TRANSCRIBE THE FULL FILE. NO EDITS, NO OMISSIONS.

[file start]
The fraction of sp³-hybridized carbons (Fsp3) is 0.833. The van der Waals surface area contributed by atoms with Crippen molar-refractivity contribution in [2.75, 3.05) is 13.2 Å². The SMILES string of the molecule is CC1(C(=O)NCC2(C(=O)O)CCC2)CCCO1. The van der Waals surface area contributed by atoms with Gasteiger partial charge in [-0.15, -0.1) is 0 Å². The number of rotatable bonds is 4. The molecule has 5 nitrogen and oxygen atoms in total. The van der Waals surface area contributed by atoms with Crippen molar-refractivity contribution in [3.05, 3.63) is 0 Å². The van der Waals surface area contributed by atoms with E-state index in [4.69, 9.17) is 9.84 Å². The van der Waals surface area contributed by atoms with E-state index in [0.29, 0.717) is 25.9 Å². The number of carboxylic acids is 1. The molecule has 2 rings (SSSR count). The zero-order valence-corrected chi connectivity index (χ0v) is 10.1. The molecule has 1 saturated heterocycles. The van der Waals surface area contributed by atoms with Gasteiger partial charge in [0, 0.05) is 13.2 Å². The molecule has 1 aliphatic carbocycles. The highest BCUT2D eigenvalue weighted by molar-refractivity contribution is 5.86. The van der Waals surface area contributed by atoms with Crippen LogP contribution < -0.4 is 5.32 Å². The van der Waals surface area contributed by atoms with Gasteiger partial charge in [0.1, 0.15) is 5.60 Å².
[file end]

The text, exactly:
The fraction of sp³-hybridized carbons (Fsp3) is 0.833. The van der Waals surface area contributed by atoms with Crippen molar-refractivity contribution in [2.75, 3.05) is 13.2 Å². The SMILES string of the molecule is CC1(C(=O)NCC2(C(=O)O)CCC2)CCCO1. The van der Waals surface area contributed by atoms with Gasteiger partial charge in [-0.15, -0.1) is 0 Å². The number of rotatable bonds is 4. The molecule has 5 nitrogen and oxygen atoms in total. The van der Waals surface area contributed by atoms with Crippen molar-refractivity contribution in [3.05, 3.63) is 0 Å². The van der Waals surface area contributed by atoms with E-state index in [4.69, 9.17) is 9.84 Å². The van der Waals surface area contributed by atoms with E-state index in [0.29, 0.717) is 25.9 Å². The number of carboxylic acids is 1. The molecule has 2 rings (SSSR count). The zero-order valence-corrected chi connectivity index (χ0v) is 10.1. The molecule has 1 saturated heterocycles. The van der Waals surface area contributed by atoms with Gasteiger partial charge in [0, 0.05) is 13.2 Å². The molecule has 1 aliphatic carbocycles. The highest BCUT2D eigenvalue weighted by molar-refractivity contribution is 5.86. The van der Waals surface area contributed by atoms with Crippen LogP contribution < -0.4 is 5.32 Å². The van der Waals surface area contributed by atoms with Gasteiger partial charge in [0.1, 0.15) is 5.60 Å².